Sunday, October 27, 2019

Festival Of Sufi Culture - Final Night

Saturday evening brought the closing ceremony of the festival to Jardin Jnan Sbil, where a large crowd was offered a varied performance of Sufi music to end this year’s festival on high

The Secret Language of Flowers and Perfumes

The opening’s event centred itself around the theme of “The Secret Language of Flowers and Perfumes". This theme was emphasised at the start, with individuals, all in white gracing the stage to speak in overly emotive tones, as to the significance of this theme in Sufi culture. Unfortunately it came across as slow and indulgent and with little stagecraft other than by Leili Anvar, who is always a standout. It was surprising that, despite the short script, all the performers had to read their lines.
The opening sequence was lifted by the performance of the superbly talented Amal Ayouch, an actress with a list of films to her credit. It was a pleasure to see such professionalism. Ayouch gave a great example of how "being in character" makes a great performance

Amal Ayouch - Consumate professional

Born in Casablanca in 1966, Amal Ayouch showed interest in acting from an early age, performing on stage at high school. When she was 18, she arrived in Montpellier where she studied to become a pharmacist. While at university, in 1987 she joined a theatre group attached to the French literature department.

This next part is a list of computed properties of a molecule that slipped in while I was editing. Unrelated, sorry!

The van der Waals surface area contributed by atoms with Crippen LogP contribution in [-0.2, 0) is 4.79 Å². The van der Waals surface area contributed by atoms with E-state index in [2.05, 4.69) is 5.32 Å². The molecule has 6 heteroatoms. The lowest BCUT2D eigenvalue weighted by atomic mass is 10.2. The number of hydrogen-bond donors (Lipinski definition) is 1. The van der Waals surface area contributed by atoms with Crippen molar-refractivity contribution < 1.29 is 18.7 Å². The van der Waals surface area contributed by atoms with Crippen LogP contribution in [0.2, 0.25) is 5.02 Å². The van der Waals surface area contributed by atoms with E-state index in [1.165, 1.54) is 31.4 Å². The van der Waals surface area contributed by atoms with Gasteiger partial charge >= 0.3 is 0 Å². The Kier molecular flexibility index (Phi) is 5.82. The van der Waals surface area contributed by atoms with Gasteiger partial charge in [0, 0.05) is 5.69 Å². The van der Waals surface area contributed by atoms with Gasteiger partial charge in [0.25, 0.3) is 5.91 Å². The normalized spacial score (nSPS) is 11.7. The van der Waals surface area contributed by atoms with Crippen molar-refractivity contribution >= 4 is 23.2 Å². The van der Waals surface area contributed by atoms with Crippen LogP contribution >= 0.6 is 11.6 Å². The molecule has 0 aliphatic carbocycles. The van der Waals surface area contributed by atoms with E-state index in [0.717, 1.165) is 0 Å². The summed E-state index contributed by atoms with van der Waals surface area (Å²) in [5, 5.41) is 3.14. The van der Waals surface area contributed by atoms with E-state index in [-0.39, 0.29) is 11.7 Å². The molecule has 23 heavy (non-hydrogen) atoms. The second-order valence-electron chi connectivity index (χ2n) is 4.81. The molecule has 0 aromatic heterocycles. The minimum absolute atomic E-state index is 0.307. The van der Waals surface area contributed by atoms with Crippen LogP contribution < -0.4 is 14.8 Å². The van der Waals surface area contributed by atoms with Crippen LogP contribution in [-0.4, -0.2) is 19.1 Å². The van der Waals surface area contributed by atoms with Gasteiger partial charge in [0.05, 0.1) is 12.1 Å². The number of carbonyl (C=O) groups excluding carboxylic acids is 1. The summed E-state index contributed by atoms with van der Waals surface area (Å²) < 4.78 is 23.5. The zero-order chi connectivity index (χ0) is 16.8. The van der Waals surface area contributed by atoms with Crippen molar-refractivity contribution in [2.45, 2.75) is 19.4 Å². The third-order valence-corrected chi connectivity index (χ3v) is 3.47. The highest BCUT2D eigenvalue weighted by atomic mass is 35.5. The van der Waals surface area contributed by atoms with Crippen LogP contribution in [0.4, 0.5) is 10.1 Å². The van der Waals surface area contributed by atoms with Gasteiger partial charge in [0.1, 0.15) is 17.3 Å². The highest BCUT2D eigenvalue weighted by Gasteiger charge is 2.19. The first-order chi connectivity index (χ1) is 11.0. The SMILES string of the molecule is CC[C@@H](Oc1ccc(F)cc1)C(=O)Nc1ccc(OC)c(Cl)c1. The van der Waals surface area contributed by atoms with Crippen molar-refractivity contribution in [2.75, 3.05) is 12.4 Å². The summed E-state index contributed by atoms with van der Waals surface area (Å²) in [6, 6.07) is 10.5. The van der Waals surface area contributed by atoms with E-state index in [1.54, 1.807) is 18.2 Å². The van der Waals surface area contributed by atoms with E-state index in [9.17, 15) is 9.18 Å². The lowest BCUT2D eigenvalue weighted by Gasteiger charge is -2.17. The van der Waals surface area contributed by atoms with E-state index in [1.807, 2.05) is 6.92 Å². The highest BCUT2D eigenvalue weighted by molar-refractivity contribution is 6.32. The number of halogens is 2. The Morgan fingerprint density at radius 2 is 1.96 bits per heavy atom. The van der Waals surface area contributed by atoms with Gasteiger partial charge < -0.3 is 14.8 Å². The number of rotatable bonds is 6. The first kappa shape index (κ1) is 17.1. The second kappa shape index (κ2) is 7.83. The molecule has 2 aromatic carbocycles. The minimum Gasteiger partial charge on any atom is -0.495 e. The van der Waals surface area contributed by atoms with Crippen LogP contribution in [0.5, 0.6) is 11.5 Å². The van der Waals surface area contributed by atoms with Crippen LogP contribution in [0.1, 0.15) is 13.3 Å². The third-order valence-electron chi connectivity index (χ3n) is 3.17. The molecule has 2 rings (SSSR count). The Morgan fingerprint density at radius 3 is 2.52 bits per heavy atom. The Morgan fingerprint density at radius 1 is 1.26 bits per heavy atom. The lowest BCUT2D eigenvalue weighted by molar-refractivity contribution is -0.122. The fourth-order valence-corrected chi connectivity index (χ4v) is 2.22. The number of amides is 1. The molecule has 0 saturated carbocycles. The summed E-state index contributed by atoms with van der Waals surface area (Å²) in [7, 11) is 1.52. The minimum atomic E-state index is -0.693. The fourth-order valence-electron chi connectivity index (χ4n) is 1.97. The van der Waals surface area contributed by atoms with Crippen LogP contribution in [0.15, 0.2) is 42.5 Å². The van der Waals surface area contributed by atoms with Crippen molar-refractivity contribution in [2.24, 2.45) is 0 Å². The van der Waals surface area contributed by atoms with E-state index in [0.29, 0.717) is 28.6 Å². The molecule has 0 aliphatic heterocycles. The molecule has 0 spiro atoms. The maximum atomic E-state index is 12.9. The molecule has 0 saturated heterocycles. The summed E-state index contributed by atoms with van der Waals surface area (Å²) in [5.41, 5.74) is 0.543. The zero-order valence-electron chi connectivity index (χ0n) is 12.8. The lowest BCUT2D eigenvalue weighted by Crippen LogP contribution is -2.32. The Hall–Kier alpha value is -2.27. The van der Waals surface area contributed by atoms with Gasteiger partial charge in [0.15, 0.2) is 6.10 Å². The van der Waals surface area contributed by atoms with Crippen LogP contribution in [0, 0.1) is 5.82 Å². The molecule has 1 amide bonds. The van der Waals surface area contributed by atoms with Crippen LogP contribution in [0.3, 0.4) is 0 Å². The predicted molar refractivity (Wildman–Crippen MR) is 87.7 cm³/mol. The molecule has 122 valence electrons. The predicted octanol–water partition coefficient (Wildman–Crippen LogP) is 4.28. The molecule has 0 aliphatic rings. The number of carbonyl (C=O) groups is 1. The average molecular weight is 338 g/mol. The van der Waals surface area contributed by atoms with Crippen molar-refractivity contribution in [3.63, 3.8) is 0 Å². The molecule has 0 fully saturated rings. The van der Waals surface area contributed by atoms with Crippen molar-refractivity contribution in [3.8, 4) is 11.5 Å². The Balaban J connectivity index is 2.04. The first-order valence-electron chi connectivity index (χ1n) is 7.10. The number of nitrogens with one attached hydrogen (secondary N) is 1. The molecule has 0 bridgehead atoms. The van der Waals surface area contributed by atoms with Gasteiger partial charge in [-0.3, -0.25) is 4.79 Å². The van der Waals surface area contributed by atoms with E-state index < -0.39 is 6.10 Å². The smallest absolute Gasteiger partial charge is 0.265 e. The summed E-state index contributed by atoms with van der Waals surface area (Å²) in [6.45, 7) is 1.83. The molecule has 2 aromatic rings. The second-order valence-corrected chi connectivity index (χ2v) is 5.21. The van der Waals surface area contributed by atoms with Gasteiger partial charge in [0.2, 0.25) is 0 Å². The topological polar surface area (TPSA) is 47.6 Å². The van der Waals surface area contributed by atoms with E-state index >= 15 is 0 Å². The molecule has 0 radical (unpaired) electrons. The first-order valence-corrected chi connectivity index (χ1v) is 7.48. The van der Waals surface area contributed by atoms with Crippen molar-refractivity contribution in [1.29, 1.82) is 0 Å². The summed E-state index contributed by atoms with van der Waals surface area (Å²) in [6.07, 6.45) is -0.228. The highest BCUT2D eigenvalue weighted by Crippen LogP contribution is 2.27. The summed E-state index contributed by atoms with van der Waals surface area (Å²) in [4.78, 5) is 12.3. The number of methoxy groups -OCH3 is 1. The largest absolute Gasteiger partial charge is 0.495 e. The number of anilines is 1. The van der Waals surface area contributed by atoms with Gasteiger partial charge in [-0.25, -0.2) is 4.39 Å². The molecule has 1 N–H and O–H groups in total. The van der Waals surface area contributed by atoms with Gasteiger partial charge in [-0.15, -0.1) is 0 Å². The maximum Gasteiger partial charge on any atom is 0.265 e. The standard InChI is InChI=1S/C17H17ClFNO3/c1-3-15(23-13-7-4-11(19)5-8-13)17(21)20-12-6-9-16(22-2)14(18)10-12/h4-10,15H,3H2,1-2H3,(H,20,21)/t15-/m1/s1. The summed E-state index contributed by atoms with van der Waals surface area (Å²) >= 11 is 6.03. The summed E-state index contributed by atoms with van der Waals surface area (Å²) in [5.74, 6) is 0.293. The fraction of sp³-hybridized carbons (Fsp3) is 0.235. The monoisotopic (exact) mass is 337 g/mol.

Leili Anvar'- a great voice and a sense of stagecraft

Despite this slow start to the night, Fatima-Zohra Qortobi proved a welcome addition to the stage, with her beautifully powerful and versatile voice fixing the audience attention. Fahtima’s performance must be remarked by her consistent engagement with her audience, as she encouraged them to clap, dance and sing along with her music. This is in turn proved significant for audience members, as it showed that Fahtima was not there purely to sing, but to share and celebrate Sufism in its entirety. The highlight of her performance was her ability to change the pace of her singing for added effect, which saw the orchestra and audience respond to her enthusiasm.

Fatima-Zohra El Qortobi

Born in Oujda, the capital of the Oriental, Fatima-Zohra El Qortobi grew up in a family attached to the traditions of Eastern Morocco musical heritage. At the age of 17, she won the prize for the "most beautiful Gharnati voice" festival in Oujda. Fatima-Zohra El Qortobi is an aviation engineer by profession, but her passion for singing and music that rocked her childhood and adolescence remained intact.

Burak Bildik 

For many, the stand out performance undoubtedly came from Turkey's “Whirling Dervishes”, who filled the stage in a display of grace and tranquility, which received a powerful reaction from the audience, with much clapping, dancing and whistling along the spectacle. For many years Burak Bildik has been a regular performer with the Turkish Brotherhood and was warmly welcomed back to Fez.

Festival Director Faouzi Skali - happy with the festival

Through the varied and diverse performances, the night itself successfully embodied the meanings and significance of Sufism within not only Morocco but across the world, with the audience already left anticipating the return of the festival next year.

Reporting: Sandy McCutcheon & Alice Price


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